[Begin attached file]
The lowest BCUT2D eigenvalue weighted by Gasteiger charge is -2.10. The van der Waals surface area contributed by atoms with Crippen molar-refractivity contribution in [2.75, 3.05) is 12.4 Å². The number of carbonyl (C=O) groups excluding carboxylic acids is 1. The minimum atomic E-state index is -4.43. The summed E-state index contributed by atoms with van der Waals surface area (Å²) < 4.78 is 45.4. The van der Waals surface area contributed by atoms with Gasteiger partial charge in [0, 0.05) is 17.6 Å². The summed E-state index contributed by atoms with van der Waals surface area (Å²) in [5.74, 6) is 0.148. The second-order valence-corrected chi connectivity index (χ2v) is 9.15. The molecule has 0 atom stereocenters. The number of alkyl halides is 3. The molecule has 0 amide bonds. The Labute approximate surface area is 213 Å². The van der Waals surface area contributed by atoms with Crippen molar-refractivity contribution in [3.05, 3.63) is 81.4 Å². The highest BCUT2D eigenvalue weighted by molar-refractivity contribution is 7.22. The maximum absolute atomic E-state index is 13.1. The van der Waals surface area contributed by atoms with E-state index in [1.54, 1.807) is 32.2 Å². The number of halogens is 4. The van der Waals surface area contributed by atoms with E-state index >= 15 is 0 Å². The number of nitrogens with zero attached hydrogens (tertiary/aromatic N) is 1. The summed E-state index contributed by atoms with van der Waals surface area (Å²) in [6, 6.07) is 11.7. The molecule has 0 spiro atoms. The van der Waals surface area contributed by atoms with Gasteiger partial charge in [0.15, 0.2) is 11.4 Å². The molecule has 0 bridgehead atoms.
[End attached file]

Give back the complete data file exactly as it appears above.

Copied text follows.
The lowest BCUT2D eigenvalue weighted by Gasteiger charge is -2.10. The van der Waals surface area contributed by atoms with Crippen molar-refractivity contribution in [2.75, 3.05) is 12.4 Å². The number of carbonyl (C=O) groups excluding carboxylic acids is 1. The minimum atomic E-state index is -4.43. The summed E-state index contributed by atoms with van der Waals surface area (Å²) < 4.78 is 45.4. The van der Waals surface area contributed by atoms with Gasteiger partial charge in [0, 0.05) is 17.6 Å². The summed E-state index contributed by atoms with van der Waals surface area (Å²) in [5.74, 6) is 0.148. The second-order valence-corrected chi connectivity index (χ2v) is 9.15. The molecule has 0 atom stereocenters. The number of alkyl halides is 3. The molecule has 0 amide bonds. The Labute approximate surface area is 213 Å². The van der Waals surface area contributed by atoms with Crippen molar-refractivity contribution in [3.05, 3.63) is 81.4 Å². The highest BCUT2D eigenvalue weighted by molar-refractivity contribution is 7.22. The maximum absolute atomic E-state index is 13.1. The van der Waals surface area contributed by atoms with E-state index in [1.54, 1.807) is 32.2 Å². The number of halogens is 4. The van der Waals surface area contributed by atoms with E-state index >= 15 is 0 Å². The number of nitrogens with zero attached hydrogens (tertiary/aromatic N) is 1. The summed E-state index contributed by atoms with van der Waals surface area (Å²) in [6, 6.07) is 11.7. The molecule has 0 spiro atoms. The van der Waals surface area contributed by atoms with Gasteiger partial charge in [0.15, 0.2) is 11.4 Å². The molecule has 0 bridgehead atoms.